close this bookVolume 3: No. 22
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View the documentNeural-network reports
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View the documentJournals and journal calls
View the documentGames
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Xerox and AT&T have announced a flat-panel active-matrix LCD display with six million pixels on a 13" screen -- about twice the previously feasible density. Contrast is 20 times that for ordinary LCDs. A similar display from IBM is described in a recent Scientific American. [SJM, 5/20/93. Bill Park.]

Xerox Corp. is selling a $49,500 LiveBoard video "chalkboard" for electronic data presentation, color video/audio display, and annotation with wireless pens. Systems can be linked over ordinary phone lines. [Knight Ridder, 5/18/93. Gregory H. Anderson (, comp.groupware. David Novick.]

IBM has equipped the 27 NBA basketball teams with wireless Thinkpad notebooks. Coaches are said to be analyzing statistics and creating game models. [NYT, 5/5/93, p. C1. EDUPAGE, 5/6/93.] (Sounds like a fun market for analysis software.)

A Message-Oriented Middleware consortium had been formed by DEC, IBM, and five other companies. They hope to provide an alternative to the Open Software Foundation's DCE technology. [Elisabeth Horwitt, CW, 5/17/93, p. 1.] (Standardization is never easy in a competitive market.)

Seventeen news companies have formed a research consortium to explore electronic news delivery. MIT's Media Lab will host the projects. [NYT, 5/7. EDUPAGE, 5/13/93.]

Joint Venture: Silicon Valley Network is the expanded name of a San Jose-based consortium. They have divided up 43 initiatives among a dozen lead organizations and are moving from identifying problems to implementing solutions. Initiatives include: Smart Valley Inc. to put government and business on the net; Defense Conversion Consortium Inc. to help defense contractors; The 21st Century Workforce to foster computer education; The Entrepreneurs Network Inc. to create incubators; and The Environmental Technology Center Inc. to help environmental companies. [Steve Kaufman, SJM, 2/25/93.]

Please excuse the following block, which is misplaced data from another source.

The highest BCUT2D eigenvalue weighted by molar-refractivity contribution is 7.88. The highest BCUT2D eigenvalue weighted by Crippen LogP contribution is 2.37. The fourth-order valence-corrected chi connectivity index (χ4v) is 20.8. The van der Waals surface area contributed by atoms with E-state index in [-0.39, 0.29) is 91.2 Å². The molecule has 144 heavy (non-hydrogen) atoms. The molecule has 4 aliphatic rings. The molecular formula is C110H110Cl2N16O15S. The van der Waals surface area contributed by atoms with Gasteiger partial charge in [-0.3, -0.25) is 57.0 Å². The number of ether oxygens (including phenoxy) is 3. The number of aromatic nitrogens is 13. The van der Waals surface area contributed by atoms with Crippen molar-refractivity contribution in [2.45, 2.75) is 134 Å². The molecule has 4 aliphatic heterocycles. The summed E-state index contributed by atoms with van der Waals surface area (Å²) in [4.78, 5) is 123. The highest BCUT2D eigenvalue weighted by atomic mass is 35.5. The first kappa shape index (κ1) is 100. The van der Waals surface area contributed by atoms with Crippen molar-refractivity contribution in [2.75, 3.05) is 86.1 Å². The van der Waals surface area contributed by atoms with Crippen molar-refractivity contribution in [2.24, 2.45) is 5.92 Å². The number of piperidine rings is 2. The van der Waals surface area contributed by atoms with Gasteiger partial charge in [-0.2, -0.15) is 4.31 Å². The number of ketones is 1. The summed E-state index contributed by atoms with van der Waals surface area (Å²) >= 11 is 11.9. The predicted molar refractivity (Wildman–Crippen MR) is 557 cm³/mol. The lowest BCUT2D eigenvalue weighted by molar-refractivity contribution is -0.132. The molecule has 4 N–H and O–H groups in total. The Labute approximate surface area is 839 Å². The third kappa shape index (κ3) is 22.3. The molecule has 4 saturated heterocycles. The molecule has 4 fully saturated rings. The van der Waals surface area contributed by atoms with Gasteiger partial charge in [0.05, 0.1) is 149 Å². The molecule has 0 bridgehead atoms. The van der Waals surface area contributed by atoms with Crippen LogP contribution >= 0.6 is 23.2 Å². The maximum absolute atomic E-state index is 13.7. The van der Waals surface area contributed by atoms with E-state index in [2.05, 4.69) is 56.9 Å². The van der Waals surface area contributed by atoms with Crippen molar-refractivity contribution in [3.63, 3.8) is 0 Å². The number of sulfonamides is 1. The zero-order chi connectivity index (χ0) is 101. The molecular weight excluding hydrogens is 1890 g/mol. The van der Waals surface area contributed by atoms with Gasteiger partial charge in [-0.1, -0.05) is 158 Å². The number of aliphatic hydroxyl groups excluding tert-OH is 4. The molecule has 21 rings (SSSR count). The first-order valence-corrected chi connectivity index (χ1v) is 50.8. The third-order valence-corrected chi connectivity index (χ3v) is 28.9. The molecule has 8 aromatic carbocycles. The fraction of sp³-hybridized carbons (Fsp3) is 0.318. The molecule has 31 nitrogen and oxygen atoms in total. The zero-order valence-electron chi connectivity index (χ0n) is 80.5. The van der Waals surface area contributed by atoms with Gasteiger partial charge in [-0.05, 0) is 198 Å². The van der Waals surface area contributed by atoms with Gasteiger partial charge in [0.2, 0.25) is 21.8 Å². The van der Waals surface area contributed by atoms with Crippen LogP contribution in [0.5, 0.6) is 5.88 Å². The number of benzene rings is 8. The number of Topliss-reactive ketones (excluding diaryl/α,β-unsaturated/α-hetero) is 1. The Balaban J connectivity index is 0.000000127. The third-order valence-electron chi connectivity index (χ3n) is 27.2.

The Center for Software Development (San Jose) opened 4/12/93 with 40 member companies. Its labs are useful for testing software on diverse platforms or with a variety of databases and other software. Technical assistance is available. Conference rooms are also popular. Membership is $195/year; rooms are $40-$400/day; and PCs or workstations are $17-$35/hour for walk-ins or $65-$195/day plus $50/hour setup for custom configurations. Sponsors include the City of San Jose and the 1200-member Software Entrepreneur's Forum (SEF). (408) 289-8378; (408) 283-3548 Fax. [5/21/93.]

Apple has joined with Symantec to produce a programming environment for PowerPC systems. The two have been co-developing Bedrock, a C++ application framework supporting Mac and MS Windows development. Symantec has also released its C++ 6.0 for Macintosh, with links to Apple's MPW development environment. A Bedrock Architecture CD ROM with documentation and code examples is free to developers. [Garry Ray, CW, 5/17/93, p. 8.]

Steve Jobs has officially relaunched NeXT Computer, Inc. as a software company. He has added new board members (Larry Ellison of Oracle and Dan Case of Hambrecht & Quist), built alliances with HP, DEC, and others, and has orders for over 25K copies of NEXTSTEP. The object-oriented operating system is said to offer 5-10 times the productivity of other platforms. A NEXTSTEP 3.1 Evaluation Kit for Intel-based developers is available through 7/31 for $299; (800) TRY-NEXT. NEXTSTEP 3.1 is ordinarily $795 (with free upgrade to 3.2), and NEXTSTEP Developer is $1,995. [, net-happenings, 5/28/93.]

Microsoft is now taking orders for Windows NT, although it may not be available for 60 days. The suggested price is $495, or $295 as an upgrade from Windows or OS/2. [SF Chronicle, 5/24/93.] NT has good networking and security, but is very large. Early sales will probably be for servers in large corporations.